You’ve been accepted into a college, picked out your dorm décor, selected your first major, and talked your mom out of crying…again. However, I need you to reserve one tiny piece of your brain for a matter that is often overlooked in all the excitement: personal safety. You’re going to college. You’re going to live on your own for the first time and with that freedom comes the responsibility of being responsible for your own personal safety on a whole ‘nother level.
Chief Yaniello of SUNY College at Old Westbury says that he tells all incoming freshmen that they should understand that their individual safety has as much to do with their individual decisions, observations and awareness as it does with the security provisions at their institutions. He says, “I tell all incoming freshmen that they should not try to live their entire four years in college during the first four weeks of classes and that their choice of college friendships and alliances are vitally important in that positive peer pressure is as potent a behavioral entity as negative peer pressure.”
These first four weeks of college are vitality important. Over these next four weeks the choices you make will impact your next four years. You will be making decisions that will impact your reputation and your personal safety. As you are forming new relationships on-campus, I ask that you remember these six tips.
1. That guy that you met at freshmen orientation or that you saw one-time somewhere. That guy may be your friend someday but he isn’t a safe person yet. Most on-campus crimes are committed by your peers. This isn’t to say that you should lock yourself in your dorm room. It just means that you should build a group of friends and build relationships in group settings before isolating yourself with a man you’ve met once. Don’t accept rides home from class or from a bar with a person that you’ve “seen somewhere before”.
2. Do not drink in excess. Do not drink and drive. Do not drink and walk home alone. Not only do crime rates increase when drugs and alcohol are involved but you are most likely to make bad decisions. The buddy system is just as important now as it was in grade school so work on forming strong relationships sober and if you do decide to have a drink stay with your friends (see #1 for definition of friends).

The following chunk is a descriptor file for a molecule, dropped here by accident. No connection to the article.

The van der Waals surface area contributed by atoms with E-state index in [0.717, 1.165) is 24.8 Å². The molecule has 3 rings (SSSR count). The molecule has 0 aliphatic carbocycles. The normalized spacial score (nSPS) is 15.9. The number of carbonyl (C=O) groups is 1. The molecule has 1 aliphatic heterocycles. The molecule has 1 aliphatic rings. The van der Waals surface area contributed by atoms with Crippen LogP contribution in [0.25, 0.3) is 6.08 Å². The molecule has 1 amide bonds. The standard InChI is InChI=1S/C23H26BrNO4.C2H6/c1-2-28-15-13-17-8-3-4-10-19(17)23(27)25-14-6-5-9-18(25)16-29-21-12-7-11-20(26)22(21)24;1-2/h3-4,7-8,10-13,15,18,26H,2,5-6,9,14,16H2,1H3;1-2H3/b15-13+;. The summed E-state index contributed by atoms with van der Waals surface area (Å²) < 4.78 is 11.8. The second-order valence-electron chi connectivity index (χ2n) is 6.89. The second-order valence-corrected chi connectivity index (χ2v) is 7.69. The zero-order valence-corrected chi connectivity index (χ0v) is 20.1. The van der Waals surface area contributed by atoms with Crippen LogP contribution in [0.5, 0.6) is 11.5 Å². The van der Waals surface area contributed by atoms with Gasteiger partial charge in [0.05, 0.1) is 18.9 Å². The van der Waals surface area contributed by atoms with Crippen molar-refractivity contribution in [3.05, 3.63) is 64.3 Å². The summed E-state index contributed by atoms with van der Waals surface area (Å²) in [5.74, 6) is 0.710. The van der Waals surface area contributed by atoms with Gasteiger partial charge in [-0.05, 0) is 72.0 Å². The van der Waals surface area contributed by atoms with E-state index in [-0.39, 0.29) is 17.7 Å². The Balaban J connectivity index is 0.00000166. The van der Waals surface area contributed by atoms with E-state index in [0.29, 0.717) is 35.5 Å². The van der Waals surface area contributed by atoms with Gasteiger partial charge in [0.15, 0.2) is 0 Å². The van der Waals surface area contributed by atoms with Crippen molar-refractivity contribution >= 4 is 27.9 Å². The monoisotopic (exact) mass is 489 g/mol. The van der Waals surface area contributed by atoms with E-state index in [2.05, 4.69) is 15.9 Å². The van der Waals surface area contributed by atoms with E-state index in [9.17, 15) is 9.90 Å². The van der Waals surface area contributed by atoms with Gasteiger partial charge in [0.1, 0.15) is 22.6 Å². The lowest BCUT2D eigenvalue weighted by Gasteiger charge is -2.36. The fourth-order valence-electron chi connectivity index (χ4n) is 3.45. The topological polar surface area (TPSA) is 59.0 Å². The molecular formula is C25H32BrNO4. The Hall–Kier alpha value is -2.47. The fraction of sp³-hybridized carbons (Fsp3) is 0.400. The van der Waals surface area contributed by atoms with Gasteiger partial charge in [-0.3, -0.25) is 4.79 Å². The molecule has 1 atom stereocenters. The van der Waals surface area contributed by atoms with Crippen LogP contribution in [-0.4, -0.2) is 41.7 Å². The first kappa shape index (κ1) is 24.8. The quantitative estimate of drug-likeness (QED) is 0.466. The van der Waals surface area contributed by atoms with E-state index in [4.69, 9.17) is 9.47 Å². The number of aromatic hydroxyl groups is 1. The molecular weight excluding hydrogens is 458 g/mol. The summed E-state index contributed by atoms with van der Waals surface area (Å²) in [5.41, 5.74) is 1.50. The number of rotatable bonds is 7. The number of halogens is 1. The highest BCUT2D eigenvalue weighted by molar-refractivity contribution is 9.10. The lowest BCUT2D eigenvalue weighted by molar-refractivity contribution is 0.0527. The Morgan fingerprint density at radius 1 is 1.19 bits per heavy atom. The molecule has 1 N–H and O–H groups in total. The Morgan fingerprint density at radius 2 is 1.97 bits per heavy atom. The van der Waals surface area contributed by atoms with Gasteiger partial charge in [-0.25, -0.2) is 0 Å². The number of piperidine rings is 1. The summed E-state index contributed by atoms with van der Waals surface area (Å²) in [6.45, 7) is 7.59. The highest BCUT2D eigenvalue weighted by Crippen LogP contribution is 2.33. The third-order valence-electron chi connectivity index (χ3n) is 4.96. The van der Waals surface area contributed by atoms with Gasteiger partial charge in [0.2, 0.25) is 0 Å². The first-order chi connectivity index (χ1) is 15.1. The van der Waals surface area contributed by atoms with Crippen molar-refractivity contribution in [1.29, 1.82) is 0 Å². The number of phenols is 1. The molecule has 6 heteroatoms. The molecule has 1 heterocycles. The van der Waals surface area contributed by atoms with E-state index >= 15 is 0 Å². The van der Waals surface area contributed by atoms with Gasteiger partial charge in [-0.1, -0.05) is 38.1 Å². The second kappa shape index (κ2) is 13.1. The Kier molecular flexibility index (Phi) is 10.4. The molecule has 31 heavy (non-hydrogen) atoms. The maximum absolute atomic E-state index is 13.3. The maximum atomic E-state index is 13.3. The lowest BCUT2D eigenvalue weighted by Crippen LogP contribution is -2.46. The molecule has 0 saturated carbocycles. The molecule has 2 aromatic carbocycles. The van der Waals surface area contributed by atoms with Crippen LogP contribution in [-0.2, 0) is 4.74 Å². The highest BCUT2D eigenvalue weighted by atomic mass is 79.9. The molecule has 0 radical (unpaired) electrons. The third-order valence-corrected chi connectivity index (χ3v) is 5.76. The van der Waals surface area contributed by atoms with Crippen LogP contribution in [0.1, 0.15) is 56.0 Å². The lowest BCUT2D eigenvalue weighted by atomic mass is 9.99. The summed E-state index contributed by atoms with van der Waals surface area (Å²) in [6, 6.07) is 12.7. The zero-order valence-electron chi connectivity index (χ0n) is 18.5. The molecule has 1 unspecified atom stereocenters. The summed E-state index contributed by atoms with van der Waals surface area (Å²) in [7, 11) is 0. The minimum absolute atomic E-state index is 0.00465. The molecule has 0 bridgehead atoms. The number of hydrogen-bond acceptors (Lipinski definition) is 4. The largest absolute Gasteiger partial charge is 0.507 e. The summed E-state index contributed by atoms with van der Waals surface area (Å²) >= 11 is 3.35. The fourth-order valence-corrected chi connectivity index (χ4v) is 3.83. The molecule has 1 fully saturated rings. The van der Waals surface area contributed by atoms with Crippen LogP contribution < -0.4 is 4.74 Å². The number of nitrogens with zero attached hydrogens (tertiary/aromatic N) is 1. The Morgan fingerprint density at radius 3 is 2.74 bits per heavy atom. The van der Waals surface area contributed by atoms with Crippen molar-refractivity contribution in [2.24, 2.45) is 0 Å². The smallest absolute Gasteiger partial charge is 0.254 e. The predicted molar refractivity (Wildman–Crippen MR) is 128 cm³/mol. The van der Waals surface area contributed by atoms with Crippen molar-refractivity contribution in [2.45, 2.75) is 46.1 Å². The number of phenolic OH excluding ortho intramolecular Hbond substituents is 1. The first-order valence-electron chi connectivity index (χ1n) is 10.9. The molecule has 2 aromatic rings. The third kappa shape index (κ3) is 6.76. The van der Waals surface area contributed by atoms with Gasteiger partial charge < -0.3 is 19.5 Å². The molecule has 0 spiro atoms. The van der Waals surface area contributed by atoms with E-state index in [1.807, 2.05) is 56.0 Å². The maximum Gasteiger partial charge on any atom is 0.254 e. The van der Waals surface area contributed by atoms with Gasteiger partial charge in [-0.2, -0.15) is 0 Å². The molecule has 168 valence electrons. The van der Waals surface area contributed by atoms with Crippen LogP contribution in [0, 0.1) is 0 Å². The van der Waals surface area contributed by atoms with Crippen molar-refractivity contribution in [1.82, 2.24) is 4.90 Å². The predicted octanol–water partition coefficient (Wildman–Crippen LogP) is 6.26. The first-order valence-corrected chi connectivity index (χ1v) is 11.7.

3. The most common on-campus crime is burglary. You can protect yourself by locking your doors and making sure your roommate does the same. Don’t allow tailgating to be an acceptable practice in your residence quarters. This is not only for your own safety but for those that live around you.
4. With that said, when you share a group living space you are unfortunately exposed by poor choices that other people make. Contribute to the solution. Form your own “neighborhood watch” with others that live in your building. Make sure that everyone is on the same page when it comes to safety and create a system for reporting suspicious activity.
5. It’s also important to take good care of your things. Do not leave your electronics unattended in the library, cafeteria, or other public areas. Not only are these areas that a would-be criminal might look but it contains your personal information by potentially allowing others access to your electronic devices.
6. Expand your protective circle by providing your parents with emergency contact information. Make sure they have your roomate’s phone number along with contact information for your roomate’s parents. It’s okay to set ground rules with your parents. IE: This contact information is not backup contact information for me. It is for emergencies only.
Rose is the co-founder of SecurityGem.com, a site dedicated to home security as well as personal safety tips and information. She also serves as a researcher for new safety related technologies and has over 10 years of home technology related experience. In her spare time she likes playing video games, spending time with her family, working out, and smiling. Thank you, Rose, for these safety tips for college freshmen. It is very fitting at this time, as we have two grandchildren who are graduating this week. These ideas, coming from someone other than their parents, (or grandparents) are seriously intended for their safety. pb